A boat-bridge consists of a track laid on a number of boats anchored parallel in the stream, or moored to ropes or chains which pass from bank to bank.
The bridge thrown across the Hellespont by Xerxes when he invaded Greece, 480 B. C., had a length of 500 paces, and was supported on ships used as pontons. Suspension cables of flax and biblos united the ships, transverse beams were laid on the cables; the beams supported plank and earth, and the army marched across, bag and bing fortified towns, sieges, etc.
The Greeks had but small rivers, and had no stone bridges until after the Roman conquest.
We learn from the Greek historians that bridges were constructed by Cyrus (536 B. C.), Darius (490 B. C.), Xerxes (480 B. C.), and Pyrrhus (280 B. C.). Each of these was a military bridge for a special purpose, and had no permanent character.
The bridge of Cyrus, over the Meander, was supported on boats, like those which crossed the Bosphorus and the Hellespont unde
It works in grooves in the dock walls, and acts as a lock-gate.
See Plate XIX. page 884.
（Military Engineering.) A temporary military bridge supported on flat-bottomed boats or floats, termed pontons.
The use of boats or floats for supporting temporary bridges is of great antiquity.
Darius Hytaspes and his army crossed the Bosphorus on a bridge of this kind in order to invade Greece 493 B. C., and his successor Xerxes constructed one across the Hellespont, 480 B. C., for the same purpose, of which we have a description in Herodotus.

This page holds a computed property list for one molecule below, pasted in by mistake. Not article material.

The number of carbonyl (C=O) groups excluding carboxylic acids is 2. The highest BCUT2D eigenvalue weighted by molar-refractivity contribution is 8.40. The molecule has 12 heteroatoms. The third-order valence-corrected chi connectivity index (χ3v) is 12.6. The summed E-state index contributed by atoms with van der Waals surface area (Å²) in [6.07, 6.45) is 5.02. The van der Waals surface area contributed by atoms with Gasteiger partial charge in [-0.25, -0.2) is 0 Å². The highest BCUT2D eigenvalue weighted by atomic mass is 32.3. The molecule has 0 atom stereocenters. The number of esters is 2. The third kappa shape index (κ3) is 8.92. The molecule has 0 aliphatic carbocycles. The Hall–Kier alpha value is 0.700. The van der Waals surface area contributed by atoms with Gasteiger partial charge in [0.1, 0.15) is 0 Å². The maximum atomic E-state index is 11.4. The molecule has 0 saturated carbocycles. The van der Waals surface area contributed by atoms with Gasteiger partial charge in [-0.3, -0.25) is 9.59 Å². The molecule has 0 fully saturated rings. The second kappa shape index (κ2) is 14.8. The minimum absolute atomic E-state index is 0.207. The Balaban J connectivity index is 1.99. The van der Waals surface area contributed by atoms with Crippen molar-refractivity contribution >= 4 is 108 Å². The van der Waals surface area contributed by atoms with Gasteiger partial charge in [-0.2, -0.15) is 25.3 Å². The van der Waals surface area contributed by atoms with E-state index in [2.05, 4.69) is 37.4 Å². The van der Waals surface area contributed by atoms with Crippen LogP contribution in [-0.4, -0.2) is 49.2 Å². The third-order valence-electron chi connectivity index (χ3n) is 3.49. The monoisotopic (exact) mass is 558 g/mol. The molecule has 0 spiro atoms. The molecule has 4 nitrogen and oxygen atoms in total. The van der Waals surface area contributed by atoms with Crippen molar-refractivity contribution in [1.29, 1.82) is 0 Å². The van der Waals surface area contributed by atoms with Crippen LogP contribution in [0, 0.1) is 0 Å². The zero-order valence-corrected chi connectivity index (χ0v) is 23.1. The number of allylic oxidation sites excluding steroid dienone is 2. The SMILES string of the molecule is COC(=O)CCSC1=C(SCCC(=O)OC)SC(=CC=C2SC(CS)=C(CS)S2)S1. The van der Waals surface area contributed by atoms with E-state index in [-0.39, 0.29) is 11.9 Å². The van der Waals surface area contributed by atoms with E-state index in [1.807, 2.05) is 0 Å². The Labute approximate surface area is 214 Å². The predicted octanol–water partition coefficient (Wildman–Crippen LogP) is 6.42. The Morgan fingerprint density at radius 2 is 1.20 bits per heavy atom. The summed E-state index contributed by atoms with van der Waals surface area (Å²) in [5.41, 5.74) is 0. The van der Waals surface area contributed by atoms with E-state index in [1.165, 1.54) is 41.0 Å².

Its length was 500 paces.
Ships were used as pontons; suspension-cords of flax and biblos united them; transverse beams were laid on the ropes, planks on the beams, soil on the planks, and the armies crossed thereon.
Cyrus, according to Xenophon, threw over the Meander a bridge supported on seven boats.
Pompey crossed the Euphrates by a boat-bridge during the Mithridatic war.
Portable bridges were designed by the
6. (Shipbuilding.) A spar, hooped at the end, and used for moving timbers on end by a jolting blow.
7. (Nautical.) A projecting device at the bow of a war-vessel, designed to crush in the sides of an adversary by running against her end on.
It formed a very important means of offense in ancient naval warfare, the prows of galleys in former times having been, as may be seen by the examination of old coins and sculptures, generally furnished with rams.
At the battle of Salamis, 480 B. C., Queen Artemisia, an Asiatic Greek herself, though allied with the Persians, effected her escape by running down a Persian ship, causing the Greeks to mistake her galley for one belonging to their own fleet.
The term ram is also applied to a ship provided with such an appendage.
The great ship of Ptolemy Philopator had two heads.
two sterns, and seven beaks, one of which was longer than the others.
With the introduction of armor-plating the use of the ram has been revived in mode